This isn’t about protecting fetuses, any more than using the term “unborn baby” is, or keeping Terri Schiavo on life support is, it’s about making a point. The goal of doing this sort of thing is to artificially reconstruct the norms of society.

  5. ozymandias says:

    How much money will you bet me that the same people who are locking her up right now would have been all “she’s suicidal! She can’t be entrusted with a child! Ableismableismableism” if the child had survived?

  6. Not.a.name says:

    This story is horrible. They should not be doing this to her.

    What I wish to add to the discussion is how hard it is to talk about being suicidal. Psychs have a requirement to check in with patients, and report on that -as I understand it, response varies by state, but in the places I’ve lived, you can be involuntarily confined, and this is a problem both for insurance and for employment. Those who see shrinks know this, and lie.

    That does not help.

  7. Rach says:

    Not even considering the very real concerns Jill addresses on how cases like this will have a chillling effect on pregnant women seeking help for mental health problems, drug addictions, self injury or eating disorders (all of which could potentially endanger a fetus and the woman), this is just so heartbreaking and horrifying on so many levels. Such blatant ableism, sexism and disrespect for human life and struggle. What’s essentially being said here is that, “we don’t care about you, a living breathing adult (or not in some cases) human or what you’re going through, thinking, feeling because the real life issues you face and will face are trumped by as yet non-thinking, non-feeling fetus that may or may not ever become a born alive human anyway.” How utterly reprehensible.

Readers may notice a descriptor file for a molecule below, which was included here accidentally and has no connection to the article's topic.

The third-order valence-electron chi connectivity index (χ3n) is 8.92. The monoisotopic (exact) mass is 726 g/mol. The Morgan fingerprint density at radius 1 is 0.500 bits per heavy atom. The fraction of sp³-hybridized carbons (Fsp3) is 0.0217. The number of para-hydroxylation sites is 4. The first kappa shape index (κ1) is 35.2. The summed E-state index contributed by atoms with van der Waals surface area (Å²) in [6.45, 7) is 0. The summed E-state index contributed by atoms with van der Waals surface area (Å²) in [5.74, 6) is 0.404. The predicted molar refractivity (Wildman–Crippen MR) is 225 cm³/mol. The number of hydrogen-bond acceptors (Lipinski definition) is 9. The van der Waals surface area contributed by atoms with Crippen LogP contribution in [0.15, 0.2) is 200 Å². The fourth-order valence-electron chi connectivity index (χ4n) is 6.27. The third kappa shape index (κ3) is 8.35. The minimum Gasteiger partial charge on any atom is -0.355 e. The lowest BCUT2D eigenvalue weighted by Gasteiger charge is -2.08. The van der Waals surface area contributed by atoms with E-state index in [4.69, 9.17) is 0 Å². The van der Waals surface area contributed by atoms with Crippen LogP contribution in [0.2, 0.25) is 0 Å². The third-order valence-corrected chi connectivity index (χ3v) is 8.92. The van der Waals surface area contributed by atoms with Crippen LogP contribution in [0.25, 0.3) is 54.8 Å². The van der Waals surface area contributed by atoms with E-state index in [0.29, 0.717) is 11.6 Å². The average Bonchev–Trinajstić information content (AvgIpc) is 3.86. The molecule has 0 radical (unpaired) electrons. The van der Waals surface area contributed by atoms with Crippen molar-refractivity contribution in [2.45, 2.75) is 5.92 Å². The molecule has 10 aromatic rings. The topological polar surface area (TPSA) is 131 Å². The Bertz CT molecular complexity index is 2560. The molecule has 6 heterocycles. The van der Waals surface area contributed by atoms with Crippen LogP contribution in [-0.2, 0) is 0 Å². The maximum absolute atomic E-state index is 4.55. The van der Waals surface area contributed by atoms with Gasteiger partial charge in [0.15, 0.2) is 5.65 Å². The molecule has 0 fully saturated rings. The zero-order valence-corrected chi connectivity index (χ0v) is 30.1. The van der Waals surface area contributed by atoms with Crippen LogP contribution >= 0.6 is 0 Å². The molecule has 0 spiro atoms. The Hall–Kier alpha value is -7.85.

Is this really the message that anyone wants to send to women, women with mental health issues and women who contemplate or consider suicide? Does society really want to say, “if you’re a pregnant woman with depression or mental health issues you better make damn sure your suicide attempt is successful, because your issues, problems and cries for help put you in the same class as terrorists, rapists and murders?” Because that’s exactly what this says.

    I don’t understand this on any level. Not as a woman, not as a human being, not as a religious person, not even from a pro family standpoint. I can’t see this as anything but sick and cruel and another way to be an ableist, sexist, better than thou asshole.

  8. Rach says:

    Rach: a living breathing adult (or not in some cases) human

    *(or not adult in some cases)

    Rach:
    your issues, problems and cries for help put you in the same class as terrorists, rapists and murders?” Because that’s exactly what this says.

    *murderers.

    Clearly I was too upset to type.

  9. Bagelsan says:

    That is disgusting. I just skimmed the post at first, and seeing the woman’s name I initially thought “wow, China’s human rights record is terrib — OH WAIT. ‘Indianapolis.’ GAAAH.”

    Good fucking job, America, land of the free, where women are already equal and we don’t need feminism anymore. I mistook something you did for an extreme example of China-style fuckery. Proud moment. *slow clap*

  10. Kristen J. says: